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Chickenpox Transmission Methods

Chickenpox is a very common and highly contagious disease that is often called one of the classic children's diseases, because so many people contract it during their childhood.

Rare but serious complications can be caused by the disease that require immediate medical attention. The best method for avoiding chickenpox is to receive a chickenpox immunization.

The most common chickenpox symptoms are fever, headache, stomach ache, and loss of appetite, followed by an itchy rash of blisters, generally lasting for 2 to 4 days.

The cause of chicken pox is the varicella-zoster virus (VZV). Another name for this virus is human herpes virus 3 (HHV-3), a member of the herpes family that causes herpes zoster, also known as shingles, in adults. Chickenpox is highly contagious, and the chickenpox virus can be transmitted by numerous methods including airborne transmission, direct contact, and droplet transmission.

Some children who have received the varicella vaccination may develop a slight case of chickenpox as subsequent to the vaccination. However, these children usually contract much milder symptoms, develop only a few dozen chickenpox blisters, and recover far more rapidly than unvaccinated chickenpox sufferers. However, these mild, post-vaccination cases of chickenpox are still highly contagious. In a person is infected with chickenpox, the symptoms and blisters usually manifest between 10 and 21 days following exposure. However, people are contagious 1 to 2 days before the rash and blisters emerge and remain contagious while any un-crusted blisters are present.

After you have contracted chickenpox, the virus normally remains in your body for your lifetime, being kept under control by your immune system. Approximately 10% of adults may contract shingles which is also caused by the chickenpox virus. This happens when the varicella virus overcomes the immune system and becomes active during periods of stress. This particularly affects older people, later in life.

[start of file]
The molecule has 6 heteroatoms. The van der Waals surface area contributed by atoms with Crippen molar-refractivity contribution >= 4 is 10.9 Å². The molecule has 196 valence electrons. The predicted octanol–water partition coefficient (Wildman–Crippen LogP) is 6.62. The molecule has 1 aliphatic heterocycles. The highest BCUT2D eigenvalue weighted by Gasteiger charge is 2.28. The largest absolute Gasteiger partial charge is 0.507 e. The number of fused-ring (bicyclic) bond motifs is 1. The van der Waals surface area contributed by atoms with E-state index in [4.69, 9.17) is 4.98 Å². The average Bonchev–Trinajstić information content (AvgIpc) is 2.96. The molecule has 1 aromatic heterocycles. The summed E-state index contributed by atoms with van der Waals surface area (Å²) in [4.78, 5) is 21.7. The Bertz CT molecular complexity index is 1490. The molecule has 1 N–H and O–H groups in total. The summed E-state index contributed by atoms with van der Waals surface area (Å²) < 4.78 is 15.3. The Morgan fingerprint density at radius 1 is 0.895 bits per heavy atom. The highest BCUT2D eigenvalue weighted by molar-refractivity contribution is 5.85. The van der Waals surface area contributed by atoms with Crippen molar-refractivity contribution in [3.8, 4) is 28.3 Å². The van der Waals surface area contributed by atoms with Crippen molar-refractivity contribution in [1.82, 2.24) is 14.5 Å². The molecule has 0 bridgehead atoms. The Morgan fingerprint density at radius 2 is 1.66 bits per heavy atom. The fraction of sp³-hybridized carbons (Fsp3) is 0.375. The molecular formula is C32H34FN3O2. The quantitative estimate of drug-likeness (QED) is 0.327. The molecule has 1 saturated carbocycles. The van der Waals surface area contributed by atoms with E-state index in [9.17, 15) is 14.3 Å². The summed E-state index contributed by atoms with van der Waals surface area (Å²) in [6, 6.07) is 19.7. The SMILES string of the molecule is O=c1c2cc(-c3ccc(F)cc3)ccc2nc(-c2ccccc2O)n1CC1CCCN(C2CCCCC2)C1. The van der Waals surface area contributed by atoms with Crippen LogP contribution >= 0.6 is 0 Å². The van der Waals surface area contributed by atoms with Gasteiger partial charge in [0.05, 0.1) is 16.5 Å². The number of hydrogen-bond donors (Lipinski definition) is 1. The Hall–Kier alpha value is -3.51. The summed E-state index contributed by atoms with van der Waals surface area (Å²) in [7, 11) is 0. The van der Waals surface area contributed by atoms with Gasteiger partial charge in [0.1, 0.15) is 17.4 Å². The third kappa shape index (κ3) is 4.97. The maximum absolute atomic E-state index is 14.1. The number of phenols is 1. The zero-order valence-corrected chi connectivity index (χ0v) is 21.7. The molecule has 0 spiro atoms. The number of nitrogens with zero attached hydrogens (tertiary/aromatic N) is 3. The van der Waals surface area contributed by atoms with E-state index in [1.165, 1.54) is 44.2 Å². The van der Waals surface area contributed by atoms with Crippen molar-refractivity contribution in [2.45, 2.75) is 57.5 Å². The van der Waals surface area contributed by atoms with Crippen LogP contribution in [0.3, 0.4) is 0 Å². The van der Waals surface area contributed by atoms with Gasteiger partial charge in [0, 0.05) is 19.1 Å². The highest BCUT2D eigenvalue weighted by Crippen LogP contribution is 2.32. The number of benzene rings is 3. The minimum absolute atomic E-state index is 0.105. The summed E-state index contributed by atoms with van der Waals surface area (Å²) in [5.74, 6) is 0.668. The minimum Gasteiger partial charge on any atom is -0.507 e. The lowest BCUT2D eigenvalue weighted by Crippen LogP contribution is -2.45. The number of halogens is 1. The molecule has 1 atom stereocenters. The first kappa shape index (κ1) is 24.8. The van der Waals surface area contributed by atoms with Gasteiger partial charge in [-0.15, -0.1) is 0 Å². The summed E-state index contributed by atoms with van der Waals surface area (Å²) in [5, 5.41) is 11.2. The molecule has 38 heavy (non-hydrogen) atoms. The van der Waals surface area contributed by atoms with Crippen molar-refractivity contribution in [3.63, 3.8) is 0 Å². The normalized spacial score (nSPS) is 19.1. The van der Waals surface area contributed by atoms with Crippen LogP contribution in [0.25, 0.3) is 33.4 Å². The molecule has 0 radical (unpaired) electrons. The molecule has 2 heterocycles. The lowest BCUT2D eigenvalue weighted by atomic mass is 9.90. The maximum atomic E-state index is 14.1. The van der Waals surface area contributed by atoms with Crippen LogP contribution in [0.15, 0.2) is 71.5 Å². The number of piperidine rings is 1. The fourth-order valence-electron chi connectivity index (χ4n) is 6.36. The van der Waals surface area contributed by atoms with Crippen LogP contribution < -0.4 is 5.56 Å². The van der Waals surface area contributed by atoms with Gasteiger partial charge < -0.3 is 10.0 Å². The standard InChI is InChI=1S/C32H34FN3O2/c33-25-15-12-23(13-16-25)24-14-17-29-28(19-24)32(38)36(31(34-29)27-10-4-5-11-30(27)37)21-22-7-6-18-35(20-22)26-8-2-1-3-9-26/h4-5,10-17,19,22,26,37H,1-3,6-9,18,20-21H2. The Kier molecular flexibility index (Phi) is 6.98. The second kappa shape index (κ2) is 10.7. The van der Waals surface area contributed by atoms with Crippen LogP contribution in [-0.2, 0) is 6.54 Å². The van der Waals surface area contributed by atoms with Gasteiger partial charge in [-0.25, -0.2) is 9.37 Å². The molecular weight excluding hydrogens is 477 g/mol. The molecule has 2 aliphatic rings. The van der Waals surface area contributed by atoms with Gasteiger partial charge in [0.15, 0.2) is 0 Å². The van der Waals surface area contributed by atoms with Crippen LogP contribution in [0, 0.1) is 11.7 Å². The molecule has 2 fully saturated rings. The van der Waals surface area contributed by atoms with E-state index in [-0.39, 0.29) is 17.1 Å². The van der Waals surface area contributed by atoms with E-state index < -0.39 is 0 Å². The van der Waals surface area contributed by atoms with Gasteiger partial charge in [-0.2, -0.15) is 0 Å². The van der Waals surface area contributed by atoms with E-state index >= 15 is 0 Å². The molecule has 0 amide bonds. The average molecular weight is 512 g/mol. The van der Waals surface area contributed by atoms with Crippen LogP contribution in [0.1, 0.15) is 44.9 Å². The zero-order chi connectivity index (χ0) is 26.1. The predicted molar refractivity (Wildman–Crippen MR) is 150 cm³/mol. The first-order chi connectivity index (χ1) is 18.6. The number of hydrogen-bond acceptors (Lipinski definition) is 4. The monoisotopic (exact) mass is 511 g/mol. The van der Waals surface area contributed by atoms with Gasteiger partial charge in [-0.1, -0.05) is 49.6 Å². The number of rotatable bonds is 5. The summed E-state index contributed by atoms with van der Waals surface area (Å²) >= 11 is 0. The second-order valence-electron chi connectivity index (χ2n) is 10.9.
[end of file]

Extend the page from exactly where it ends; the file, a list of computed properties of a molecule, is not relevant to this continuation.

The most common chickenpox sufferers are children under 10 years old. In these children, the disease is usually presents mild symptoms, however, in very rare case, serious complications can develop. Adults and older children usually develop more severe cases of chickenpox. Due to the immunity they receive from their mothers, children under one year of age, whose mothers have previously had chickenpox or have previously received the chickenpox vaccination, are unlikely to contract the disease.

If they do contract chickenpox, it is normally a very mild case. However, for children under one year of age whose mothers have not had chickenpox or have not been vaccinated for chickenpox, or whose inborn immunity has already waned, a severe case of the chickenpox can develop.

Normally, children will develop 250-500 blisters during the course of the chickenpox, however, children afflicted with additional skin problems, such as eczema or recent sunburn, may get more than 1,500 chickenpox blisters.

Rare but serious and severe complications are more common in those with weakened or compromised immune systems from things such as medicines, disease, or treatments like chemotherapy. Some of the most severe cases of chickenpox have been observed in children who have been administered steroids, such as in the treatment of asthma, prior to developing symptoms, during the disease's incubation period.

Also see our articles Chickenpox - an overview and Chickenpox Diagnosis And Treatment

David Davis writes for several popular Internet magazines, on get healthy.


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